There is an overall sense that “normalcy” is returning to the market with June prices showing their smallest growth since June 2020.
According to the Northwest Multiple Listing Service’s monthly report, released July 6th, realtors overall said there were more houses on the market, and for longer, in June, with prices continuing to stabilize, contrasting with the massive surges seen over the last two years. Though the market is a bit more balanced and price hikes appear to be leveling out, buyers are still contending with an expensive and challenging landscape.
When trying to assess what is happening in the local real estate market, it is valuable to consider the following three indicators.
1) The percentage of new listings that go pending, or under contract in the first 30 days. During the pandemic, the market was unprecedented with over 90% of new listings going pending within this time frame. Currently, 68.5% homes are sitting on the market during this time. What this indicates is that we are finally building inventory. We are seeing an increase in market time to almost a month and a half. However, there is a long way to go for the market to reach neutrality, which is typically found between four and six months of inventory.
2) Interest Rates. Interest rates have recently been increased by the Fed to rein in inflation. Rates are currently at around 5.5% for a 30-year fixed conventional loan. Pre-Covid, rates were around 3.75%, then the stimulus packages were introduced, and the Fed lowered the rates to nearly zero. This gave the banks a rare opportunity to offer mortgage rates around 2%. Historically speaking, interest rates in the mid five’s are a “good” rate.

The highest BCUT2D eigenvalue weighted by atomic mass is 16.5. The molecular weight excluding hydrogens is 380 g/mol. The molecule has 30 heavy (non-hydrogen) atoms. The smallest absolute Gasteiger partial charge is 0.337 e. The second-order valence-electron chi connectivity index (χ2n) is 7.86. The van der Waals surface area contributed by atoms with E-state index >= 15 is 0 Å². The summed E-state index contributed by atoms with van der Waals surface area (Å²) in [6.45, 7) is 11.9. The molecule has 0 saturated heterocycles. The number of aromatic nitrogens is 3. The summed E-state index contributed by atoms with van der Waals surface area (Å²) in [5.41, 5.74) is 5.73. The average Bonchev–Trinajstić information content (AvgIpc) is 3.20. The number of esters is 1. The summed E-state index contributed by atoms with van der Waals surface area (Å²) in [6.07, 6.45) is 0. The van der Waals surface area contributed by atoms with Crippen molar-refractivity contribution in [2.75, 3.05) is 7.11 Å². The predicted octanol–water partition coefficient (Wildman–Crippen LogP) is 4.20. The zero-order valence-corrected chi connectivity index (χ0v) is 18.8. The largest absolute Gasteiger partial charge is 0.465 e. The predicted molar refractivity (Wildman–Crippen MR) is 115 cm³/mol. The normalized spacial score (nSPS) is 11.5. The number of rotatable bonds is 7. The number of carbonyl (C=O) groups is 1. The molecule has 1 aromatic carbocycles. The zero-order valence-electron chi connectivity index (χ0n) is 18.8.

Lawrence Yun, Chief Economist for the National Association of Realtors, speculates that banks have “baked-in” the future rate hike that have been announced by the Fed. He thinks that we should see rates stabilize around 5-6%. A challenge with rising rates is that some buyers who qualified for lower rates in recent years may have a harder time qualifying to make the higher payments that will result.
3) Supply and Demand. The increase in inventory provides some breathing room for buyers. Last year, we hit an all-time-record-low in number of homes for sale – it was frantic for buyers, usually requiring they waive all contingencies to be competitive. Currently, buyers are once again, in many cases, able to include these safeguards and avoid the wild escalations between $50-$200K. Currently, buyers may face just one to two offers, as opposed to 10 or 20.
Prices, traditionally, are lower and homes sit longer mid-summer, as fewer people are prioritizing house hunting. However, this may not indicate a longer-term significant shift in pricing. Most economists are predicting that prices will level-off, but that home will not lose appreciation. Many experts predict a one to two percent increase in appreciation in 2022.
Rental Market. Although I don’t really work in the rental market, it feels important to mention what is happening on this front, as times are tough out there. Seattle rent continues to increase, as has demand. I’ve heard stories of applicants calling as soon as a rental unit hits the market and being one of 10-20 callers.
According to ApartmentList.com Seattle’s median 3-bedroom rent for an apartment is $4,629 month. This equates to, approximately, a $800K home with 20% down on a 30-year fixed 5.5% interest rate loan. If you can swing it, real estate is still a solid investment.